- The truck driver. Unless he's passed away due to the accident, the most obvious person to question will be the man or woman behind the wheel of the truck. We'll want to know his background, whether he had consumed any illicit substances, and his recollection of events. We'll want to know his opinions of how the truck performed, whether it had had any maintenance issues, and how we was supervised. Moreover, it has been our experience that most truck drivers are good people and don't cause accidents. The ones who do cause accidents, however, are usually never willing to admit any wrongdoing. So the deposition is a really good chance to display to them the evidence we have against them, to which they usually become defensive, indignant, or start trying to lie their way out of the situation. As you can imagine, such behavior has an impact on the jury and therefore affects the value of your case, and the deposition is a good chance to record this behavior.
- Trucking company staff and management. We'll want to ask questions of the driver's supervisor, the company's safety director, and potentially anyone else at the company with relevant knowledge about the accident or their practices. Of particular concern is whether or not the truck driver was punished. The sad reality is that most trucking companies don't punish truck drivers when they cause an accident. If that's what happened in your case, we want that on the record.
- "Fact witnesses." We want to depose anyone who saw the event happen so that we can have their story on the record (these people are called "fact witnesses"). In some cases, we'll even depose the police officer who worked the scene to get his or her impressions. The defendants will invariably also want to depose these witnesses.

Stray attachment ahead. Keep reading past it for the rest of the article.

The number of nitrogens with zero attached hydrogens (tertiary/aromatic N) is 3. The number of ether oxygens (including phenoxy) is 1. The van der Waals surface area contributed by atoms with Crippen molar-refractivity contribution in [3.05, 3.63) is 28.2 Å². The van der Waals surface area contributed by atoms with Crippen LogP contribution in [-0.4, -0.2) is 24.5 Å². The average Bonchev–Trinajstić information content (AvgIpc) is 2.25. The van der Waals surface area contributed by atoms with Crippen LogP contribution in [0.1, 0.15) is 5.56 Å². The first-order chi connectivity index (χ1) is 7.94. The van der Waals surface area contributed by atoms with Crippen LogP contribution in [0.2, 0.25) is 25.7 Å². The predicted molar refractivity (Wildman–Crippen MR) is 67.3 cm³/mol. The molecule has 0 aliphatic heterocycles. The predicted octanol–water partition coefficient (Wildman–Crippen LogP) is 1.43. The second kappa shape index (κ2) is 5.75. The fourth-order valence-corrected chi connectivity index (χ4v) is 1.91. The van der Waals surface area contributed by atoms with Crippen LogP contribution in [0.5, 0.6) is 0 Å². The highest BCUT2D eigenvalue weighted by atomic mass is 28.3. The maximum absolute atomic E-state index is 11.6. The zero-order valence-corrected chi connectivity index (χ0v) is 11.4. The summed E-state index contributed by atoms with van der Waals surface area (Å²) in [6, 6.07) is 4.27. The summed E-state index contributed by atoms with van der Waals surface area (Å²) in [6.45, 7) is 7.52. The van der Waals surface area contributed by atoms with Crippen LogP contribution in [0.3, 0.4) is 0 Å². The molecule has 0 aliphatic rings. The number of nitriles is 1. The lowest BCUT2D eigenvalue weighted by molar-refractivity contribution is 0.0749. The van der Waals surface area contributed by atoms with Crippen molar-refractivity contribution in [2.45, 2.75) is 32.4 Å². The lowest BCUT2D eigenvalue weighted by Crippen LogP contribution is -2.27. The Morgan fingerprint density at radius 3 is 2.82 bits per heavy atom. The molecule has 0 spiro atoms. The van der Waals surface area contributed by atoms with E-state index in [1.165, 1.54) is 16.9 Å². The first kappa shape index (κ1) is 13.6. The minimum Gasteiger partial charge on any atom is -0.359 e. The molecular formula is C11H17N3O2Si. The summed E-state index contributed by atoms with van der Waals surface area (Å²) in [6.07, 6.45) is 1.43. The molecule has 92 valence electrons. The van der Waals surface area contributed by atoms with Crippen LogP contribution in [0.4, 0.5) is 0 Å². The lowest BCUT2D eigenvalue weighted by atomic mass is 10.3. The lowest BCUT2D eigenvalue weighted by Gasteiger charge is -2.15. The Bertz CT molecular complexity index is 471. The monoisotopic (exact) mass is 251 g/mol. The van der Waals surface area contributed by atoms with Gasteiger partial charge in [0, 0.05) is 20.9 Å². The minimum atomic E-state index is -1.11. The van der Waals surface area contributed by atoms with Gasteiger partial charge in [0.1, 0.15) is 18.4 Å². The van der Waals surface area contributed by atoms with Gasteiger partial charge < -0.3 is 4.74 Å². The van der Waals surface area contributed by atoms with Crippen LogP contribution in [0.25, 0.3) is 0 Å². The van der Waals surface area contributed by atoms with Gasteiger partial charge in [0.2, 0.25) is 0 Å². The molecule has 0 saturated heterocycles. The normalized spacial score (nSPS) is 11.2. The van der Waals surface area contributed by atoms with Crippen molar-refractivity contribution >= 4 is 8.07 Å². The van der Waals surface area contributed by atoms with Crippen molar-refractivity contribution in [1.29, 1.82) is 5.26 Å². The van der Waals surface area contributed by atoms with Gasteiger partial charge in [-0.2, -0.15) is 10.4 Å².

- Accident victims and/or their family members. It is also important for the victims to be deposed. In some cases, the victims we represent will remember what happened and be able to serve as fact witnesses. But, more often, they are only deposed to provide more of a "victim impact statement." Another way to look at it is to say that, early on in the case, we depose the defendant truck driver and his coworkers, witnesses to the accident, and expert witnesses who can testify about technical matters. Those depositions are all taken to establish fault in the accident. Once fault is established, however, it's time to determine the value of the case, which is based on how bad the victim suffered. So, when the defendant's lawyers make it clear that they want to depose our clients, that is usually an indication that they know we're going to beat them and they're looking to settle.
Getting useful evidence from a deposition is an art and a science, and one that takes lawyers years to master.
When you've been doing this kind of legal work for 25 years as we have, you get pretty good at getting the info you need from a deposition. You learn how to ask the right questions in the correct way to make sure you're getting the most accurate answers possible. We don't let the trucking company's lawyers bully us around---we get the truth. If you've been hurt, or lost a family member because of a negligent 18-wheeler driver, call us now at (855) 326-0000.